Wednesday, August 09, 2017
Everspin announced it is sampling a Gbit MRAM chip and will be in production this year with 1-2 Gbyte cards based on its 256 Mbit chip. The news at the Flash Memory Summit here marks a small but significant advance for a growing collection of persistent memories at an event focused on the still rising market for mainstream NAND.
Everspin hopes its products find sockets replacing DRAM in solid state drives and flash-storage arrays as a non-volatile buffer and write cache. The cards will deliver up to seven million I/O operations/second and 2 microsecond latencies using special Windows and Linux drivers Everspin is releasing as open source.
At least one other company will provide a second source for Everspin’s cards. The company has stated it has one pilot customer for the chips that it hopes will take them to production within a year.
Intel became the first to launch a new memory chip into mainstream storage markets with its 3DXP now shipping in SSDs. Western Digital has promised resistive RAMs before 2020, and Everspin gained an MRAM competitor late last year in Spin Transfer Technologies, which says it will sample a Gbit-class product next year.
“In the future, all memory will be persistent — it may be 5-7 years from now or sooner, but it’s an expectation that everything is live and backed up and the highest performing memories with the highest capacities will win,” said Patrick Patla, senior vice president of marketing for Everspin.
Each new memory type is likely to stake out its own market position, but so far MRAM is tracking closest to DRAM performance, said Joe O’Hare, Everspin’s director of marketing. “The new [interface] standards consortiums will solidify the opportunity because they allow you to be agnostic in persistent memories and deal with their variable latencies,” he said.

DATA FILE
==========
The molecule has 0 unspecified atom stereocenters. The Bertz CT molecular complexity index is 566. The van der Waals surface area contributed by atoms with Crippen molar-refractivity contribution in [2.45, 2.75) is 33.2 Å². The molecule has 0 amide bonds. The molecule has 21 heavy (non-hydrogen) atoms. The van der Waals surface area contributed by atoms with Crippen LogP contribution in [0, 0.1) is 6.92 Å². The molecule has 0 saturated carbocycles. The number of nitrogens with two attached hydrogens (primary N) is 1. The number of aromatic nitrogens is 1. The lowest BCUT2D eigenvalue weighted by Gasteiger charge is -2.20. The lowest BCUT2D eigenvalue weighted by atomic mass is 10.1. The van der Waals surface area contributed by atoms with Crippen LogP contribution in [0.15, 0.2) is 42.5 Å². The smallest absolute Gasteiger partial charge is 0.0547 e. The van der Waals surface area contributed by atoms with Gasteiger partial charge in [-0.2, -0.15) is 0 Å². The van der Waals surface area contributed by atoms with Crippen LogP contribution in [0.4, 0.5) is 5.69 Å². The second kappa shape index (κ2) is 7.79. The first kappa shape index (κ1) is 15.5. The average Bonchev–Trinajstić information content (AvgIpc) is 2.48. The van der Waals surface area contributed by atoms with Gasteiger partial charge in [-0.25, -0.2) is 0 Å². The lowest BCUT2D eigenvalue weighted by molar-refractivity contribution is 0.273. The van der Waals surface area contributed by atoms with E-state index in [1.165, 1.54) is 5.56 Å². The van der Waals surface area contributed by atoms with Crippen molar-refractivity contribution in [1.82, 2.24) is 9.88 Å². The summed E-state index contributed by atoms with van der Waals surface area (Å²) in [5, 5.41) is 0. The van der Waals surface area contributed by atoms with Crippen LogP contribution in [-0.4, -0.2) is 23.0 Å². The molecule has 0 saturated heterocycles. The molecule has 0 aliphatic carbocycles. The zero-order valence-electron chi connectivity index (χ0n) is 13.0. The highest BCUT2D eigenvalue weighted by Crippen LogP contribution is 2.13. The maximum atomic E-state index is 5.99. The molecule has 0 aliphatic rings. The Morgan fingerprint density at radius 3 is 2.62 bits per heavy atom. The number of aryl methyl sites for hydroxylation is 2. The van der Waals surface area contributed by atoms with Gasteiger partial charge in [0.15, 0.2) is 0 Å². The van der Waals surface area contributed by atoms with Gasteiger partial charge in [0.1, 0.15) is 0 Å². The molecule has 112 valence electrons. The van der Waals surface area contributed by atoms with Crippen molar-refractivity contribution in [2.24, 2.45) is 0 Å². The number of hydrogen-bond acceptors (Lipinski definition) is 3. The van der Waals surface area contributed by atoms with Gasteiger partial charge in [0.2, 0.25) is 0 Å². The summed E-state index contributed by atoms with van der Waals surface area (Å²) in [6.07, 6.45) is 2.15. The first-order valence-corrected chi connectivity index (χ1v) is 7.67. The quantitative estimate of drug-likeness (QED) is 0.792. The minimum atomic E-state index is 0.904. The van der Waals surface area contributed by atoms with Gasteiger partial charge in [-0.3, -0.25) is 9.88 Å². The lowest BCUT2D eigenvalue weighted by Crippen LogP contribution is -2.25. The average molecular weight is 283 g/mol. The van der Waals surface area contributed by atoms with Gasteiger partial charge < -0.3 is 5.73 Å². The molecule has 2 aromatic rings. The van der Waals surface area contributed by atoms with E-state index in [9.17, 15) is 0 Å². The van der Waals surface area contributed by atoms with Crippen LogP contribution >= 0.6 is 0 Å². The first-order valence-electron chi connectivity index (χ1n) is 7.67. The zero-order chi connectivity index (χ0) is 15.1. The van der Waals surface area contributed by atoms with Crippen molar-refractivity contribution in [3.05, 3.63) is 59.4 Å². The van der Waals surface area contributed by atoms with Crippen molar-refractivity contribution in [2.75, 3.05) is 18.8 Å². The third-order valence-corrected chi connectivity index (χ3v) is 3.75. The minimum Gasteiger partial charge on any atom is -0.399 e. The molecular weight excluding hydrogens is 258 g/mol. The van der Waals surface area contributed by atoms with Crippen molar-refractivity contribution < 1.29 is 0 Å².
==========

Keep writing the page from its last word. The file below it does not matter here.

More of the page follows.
Everspin is showing a prototype card for the GenZ interface at the event, although the link is not expected to see use in commercial products for about two years. Meanwhile it also supports IBM’s OpenCAPI which will be on IBM’s Power9 systems later this year.
Everspin’s Gbit chip uses a DDR4 interface and is made in Globalfoundries’ 28nm process. The foundry licensed the technology to provide an embedded MRAM option to customers of its 22nm FD-SOI process, probably staring next year.
The cards use a 40nm 256M chip. They ride the PCIe Gen 3 bus, supporting the NVMe interface and will be available at the end of the year as U.2 or half-height, half-length PCIe cards with prices starting at $2,200.
To date, Everspin has shipped more than 70 million units, mainly 130nm embedded memories for various enterprise storage, industrial and other markets.
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